In October 2019, proponents of net neutrality were delivered a blow when the D.C. Circuit Court of Appeals ruled that the FCC could legally repeal the net neutrality regulations put forth by the Obama administration. The D.C. Circuit remanded the rules to the FCC to consider any public safety implications, what reclassification would mean for regulation of utility pole attachments and to address concerns about how broadband reclassification would impact the Lifeline Program, which extended Reagan-era subsidies to low-income households for landline telephone service to stand-alone broadband service. These issues were not, and are not, large hurdles for the FCC to overcome to end net neutrality regulations.
A more far-reaching provision the court rejected relates to the FCC’s attempt to prevent states from passing their own net neutrality rules. The FCC’s proposed “Preemption Directive” would have prevented states from imposing rules that the FCC repealed or decided to refrain from imposing on a federal level. The D.C. Circuit ruled that the “Commission ignored binding precedent by failing to ground its sweeping Preemption Directive—which goes far beyond conflict preemption—in a lawful source of statutory authority. That failure is fatal.”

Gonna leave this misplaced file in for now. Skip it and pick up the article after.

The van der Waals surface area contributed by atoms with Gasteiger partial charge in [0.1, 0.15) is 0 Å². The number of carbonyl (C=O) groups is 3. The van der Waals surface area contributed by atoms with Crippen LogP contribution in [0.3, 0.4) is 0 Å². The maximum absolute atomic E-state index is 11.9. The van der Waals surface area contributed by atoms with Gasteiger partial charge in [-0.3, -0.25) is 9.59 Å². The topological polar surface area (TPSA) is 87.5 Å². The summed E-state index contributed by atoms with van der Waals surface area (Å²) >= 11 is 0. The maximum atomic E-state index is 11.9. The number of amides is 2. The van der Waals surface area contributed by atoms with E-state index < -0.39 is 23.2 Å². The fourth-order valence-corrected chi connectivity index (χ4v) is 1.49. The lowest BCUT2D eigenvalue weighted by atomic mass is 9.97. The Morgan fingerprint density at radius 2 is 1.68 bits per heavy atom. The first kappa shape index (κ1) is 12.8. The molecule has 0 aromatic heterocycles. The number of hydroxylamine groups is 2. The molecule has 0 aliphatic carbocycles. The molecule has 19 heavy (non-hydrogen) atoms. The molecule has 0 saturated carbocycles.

The D.C. Circuit did not rule that state regulations could not be challenged once passed, only that the FCC could not preemptively halt states from passing their own regulations. If a state chooses to make their own net neutrality rules, then those laws or regulations could be challenged based on the actual content of the rules, not on the broad idea of states having their own rule. This effectively only delayed the fight against net neutrality and slightly changed the context. The D.C. Circuit also denied rehearing its decision in February 2020. It remains unclear whether the plaintiffs will seek review by the Supreme Court of the United States, but if they do not, then after the FCC reviews the limited issues it was ordered to review, the next stage of the fight appears to be headed solidly into litigation regarding state regulations (unless the FCC changes its regulations again).